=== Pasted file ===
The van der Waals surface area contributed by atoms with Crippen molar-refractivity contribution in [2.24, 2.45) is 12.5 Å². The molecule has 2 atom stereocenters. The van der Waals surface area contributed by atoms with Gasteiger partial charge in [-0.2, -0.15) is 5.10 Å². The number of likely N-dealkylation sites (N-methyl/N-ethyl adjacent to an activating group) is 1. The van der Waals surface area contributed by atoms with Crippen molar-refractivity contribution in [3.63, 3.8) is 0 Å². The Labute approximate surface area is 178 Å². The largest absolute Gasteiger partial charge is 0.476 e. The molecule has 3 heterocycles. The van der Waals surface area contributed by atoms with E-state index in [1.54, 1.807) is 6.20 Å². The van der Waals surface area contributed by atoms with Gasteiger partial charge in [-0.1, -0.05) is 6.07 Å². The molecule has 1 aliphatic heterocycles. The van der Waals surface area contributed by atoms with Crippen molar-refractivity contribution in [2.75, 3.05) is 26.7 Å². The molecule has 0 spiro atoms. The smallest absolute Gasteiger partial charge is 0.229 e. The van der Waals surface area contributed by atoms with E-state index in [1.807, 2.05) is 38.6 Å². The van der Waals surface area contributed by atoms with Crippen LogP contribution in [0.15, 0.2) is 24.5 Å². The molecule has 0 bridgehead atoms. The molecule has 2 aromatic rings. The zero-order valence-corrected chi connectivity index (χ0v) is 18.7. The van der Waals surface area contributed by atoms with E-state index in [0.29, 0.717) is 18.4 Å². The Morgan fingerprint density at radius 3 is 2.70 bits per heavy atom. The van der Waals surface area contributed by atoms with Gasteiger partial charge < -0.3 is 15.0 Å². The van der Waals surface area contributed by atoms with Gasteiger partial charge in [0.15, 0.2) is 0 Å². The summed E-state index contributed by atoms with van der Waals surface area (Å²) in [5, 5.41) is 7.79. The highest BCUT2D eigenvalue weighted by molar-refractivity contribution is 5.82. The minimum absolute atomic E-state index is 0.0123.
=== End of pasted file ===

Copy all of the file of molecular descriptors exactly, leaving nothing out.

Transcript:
The van der Waals surface area contributed by atoms with Crippen molar-refractivity contribution in [2.24, 2.45) is 12.5 Å². The molecule has 2 atom stereocenters. The van der Waals surface area contributed by atoms with Gasteiger partial charge in [-0.2, -0.15) is 5.10 Å². The number of likely N-dealkylation sites (N-methyl/N-ethyl adjacent to an activating group) is 1. The van der Waals surface area contributed by atoms with Crippen molar-refractivity contribution in [3.63, 3.8) is 0 Å². The Labute approximate surface area is 178 Å². The largest absolute Gasteiger partial charge is 0.476 e. The molecule has 3 heterocycles. The van der Waals surface area contributed by atoms with E-state index in [1.54, 1.807) is 6.20 Å². The van der Waals surface area contributed by atoms with Gasteiger partial charge in [-0.1, -0.05) is 6.07 Å². The molecule has 1 aliphatic heterocycles. The van der Waals surface area contributed by atoms with Crippen molar-refractivity contribution in [2.75, 3.05) is 26.7 Å². The molecule has 0 spiro atoms. The smallest absolute Gasteiger partial charge is 0.229 e. The van der Waals surface area contributed by atoms with E-state index in [1.807, 2.05) is 38.6 Å². The van der Waals surface area contributed by atoms with Crippen LogP contribution in [0.15, 0.2) is 24.5 Å². The molecule has 0 bridgehead atoms. The molecule has 2 aromatic rings. The zero-order valence-corrected chi connectivity index (χ0v) is 18.7. The van der Waals surface area contributed by atoms with E-state index in [0.29, 0.717) is 18.4 Å². The Morgan fingerprint density at radius 3 is 2.70 bits per heavy atom. The van der Waals surface area contributed by atoms with Gasteiger partial charge < -0.3 is 15.0 Å². The van der Waals surface area contributed by atoms with Gasteiger partial charge in [0.15, 0.2) is 0 Å². The summed E-state index contributed by atoms with van der Waals surface area (Å²) in [5, 5.41) is 7.79. The highest BCUT2D eigenvalue weighted by molar-refractivity contribution is 5.82. The minimum absolute atomic E-state index is 0.0123.